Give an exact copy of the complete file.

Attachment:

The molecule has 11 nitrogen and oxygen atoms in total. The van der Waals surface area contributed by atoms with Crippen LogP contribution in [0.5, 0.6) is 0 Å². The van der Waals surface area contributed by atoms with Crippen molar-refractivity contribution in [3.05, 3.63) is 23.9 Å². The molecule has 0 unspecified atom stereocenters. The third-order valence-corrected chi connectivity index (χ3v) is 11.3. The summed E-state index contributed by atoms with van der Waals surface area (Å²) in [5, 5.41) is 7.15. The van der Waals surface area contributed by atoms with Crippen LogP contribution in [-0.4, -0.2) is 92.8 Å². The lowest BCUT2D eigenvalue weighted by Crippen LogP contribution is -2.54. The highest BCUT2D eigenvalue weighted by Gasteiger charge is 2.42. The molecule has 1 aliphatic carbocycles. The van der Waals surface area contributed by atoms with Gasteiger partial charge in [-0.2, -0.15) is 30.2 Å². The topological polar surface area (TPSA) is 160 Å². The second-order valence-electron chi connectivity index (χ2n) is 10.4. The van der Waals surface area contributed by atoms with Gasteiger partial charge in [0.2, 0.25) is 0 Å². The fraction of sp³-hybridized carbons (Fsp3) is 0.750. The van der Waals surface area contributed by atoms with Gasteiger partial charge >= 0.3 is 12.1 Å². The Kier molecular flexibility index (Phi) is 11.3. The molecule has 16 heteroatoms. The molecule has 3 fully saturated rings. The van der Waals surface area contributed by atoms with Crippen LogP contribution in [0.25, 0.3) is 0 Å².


The molecule has 11 nitrogen and oxygen atoms in total. The van der Waals surface area contributed by atoms with Crippen LogP contribution in [0.5, 0.6) is 0 Å². The van der Waals surface area contributed by atoms with Crippen molar-refractivity contribution in [3.05, 3.63) is 23.9 Å². The molecule has 0 unspecified atom stereocenters. The third-order valence-corrected chi connectivity index (χ3v) is 11.3. The summed E-state index contributed by atoms with van der Waals surface area (Å²) in [5, 5.41) is 7.15. The van der Waals surface area contributed by atoms with Crippen LogP contribution in [-0.4, -0.2) is 92.8 Å². The lowest BCUT2D eigenvalue weighted by Crippen LogP contribution is -2.54. The highest BCUT2D eigenvalue weighted by Gasteiger charge is 2.42. The molecule has 1 aliphatic carbocycles. The van der Waals surface area contributed by atoms with Gasteiger partial charge in [-0.2, -0.15) is 30.2 Å². The topological polar surface area (TPSA) is 160 Å². The second-order valence-electron chi connectivity index (χ2n) is 10.4. The van der Waals surface area contributed by atoms with Gasteiger partial charge in [0.2, 0.25) is 0 Å². The fraction of sp³-hybridized carbons (Fsp3) is 0.750. The van der Waals surface area contributed by atoms with Gasteiger partial charge >= 0.3 is 12.1 Å². The Kier molecular flexibility index (Phi) is 11.3. The molecule has 16 heteroatoms. The molecule has 3 fully saturated rings. The van der Waals surface area contributed by atoms with Crippen LogP contribution in [0.25, 0.3) is 0 Å².